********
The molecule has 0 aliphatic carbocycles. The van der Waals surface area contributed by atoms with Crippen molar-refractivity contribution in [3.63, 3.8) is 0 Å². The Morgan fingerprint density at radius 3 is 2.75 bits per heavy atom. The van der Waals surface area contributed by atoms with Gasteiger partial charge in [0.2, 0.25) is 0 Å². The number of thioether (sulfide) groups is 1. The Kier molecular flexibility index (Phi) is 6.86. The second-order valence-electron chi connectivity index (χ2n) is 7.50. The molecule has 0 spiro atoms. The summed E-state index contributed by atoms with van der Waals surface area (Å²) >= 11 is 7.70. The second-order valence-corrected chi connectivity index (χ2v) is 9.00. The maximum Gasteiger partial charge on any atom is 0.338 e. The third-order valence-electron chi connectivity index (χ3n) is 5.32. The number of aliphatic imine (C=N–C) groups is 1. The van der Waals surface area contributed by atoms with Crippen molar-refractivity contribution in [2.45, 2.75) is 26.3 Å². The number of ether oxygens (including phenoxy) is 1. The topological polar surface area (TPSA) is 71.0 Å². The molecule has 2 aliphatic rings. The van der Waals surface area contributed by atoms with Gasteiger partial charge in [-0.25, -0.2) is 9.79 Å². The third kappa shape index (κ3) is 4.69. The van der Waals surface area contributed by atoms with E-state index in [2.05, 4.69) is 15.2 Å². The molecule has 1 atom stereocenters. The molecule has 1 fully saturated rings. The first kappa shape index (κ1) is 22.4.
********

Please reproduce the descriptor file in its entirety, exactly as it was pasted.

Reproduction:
The molecule has 0 aliphatic carbocycles. The van der Waals surface area contributed by atoms with Crippen molar-refractivity contribution in [3.63, 3.8) is 0 Å². The Morgan fingerprint density at radius 3 is 2.75 bits per heavy atom. The van der Waals surface area contributed by atoms with Gasteiger partial charge in [0.2, 0.25) is 0 Å². The number of thioether (sulfide) groups is 1. The Kier molecular flexibility index (Phi) is 6.86. The second-order valence-electron chi connectivity index (χ2n) is 7.50. The molecule has 0 spiro atoms. The summed E-state index contributed by atoms with van der Waals surface area (Å²) >= 11 is 7.70. The second-order valence-corrected chi connectivity index (χ2v) is 9.00. The maximum Gasteiger partial charge on any atom is 0.338 e. The third-order valence-electron chi connectivity index (χ3n) is 5.32. The number of aliphatic imine (C=N–C) groups is 1. The van der Waals surface area contributed by atoms with Crippen molar-refractivity contribution in [2.45, 2.75) is 26.3 Å². The number of ether oxygens (including phenoxy) is 1. The topological polar surface area (TPSA) is 71.0 Å². The molecule has 2 aliphatic rings. The van der Waals surface area contributed by atoms with Gasteiger partial charge in [-0.25, -0.2) is 9.79 Å². The third kappa shape index (κ3) is 4.69. The van der Waals surface area contributed by atoms with E-state index in [2.05, 4.69) is 15.2 Å². The molecule has 1 atom stereocenters. The molecule has 1 fully saturated rings. The first kappa shape index (κ1) is 22.4.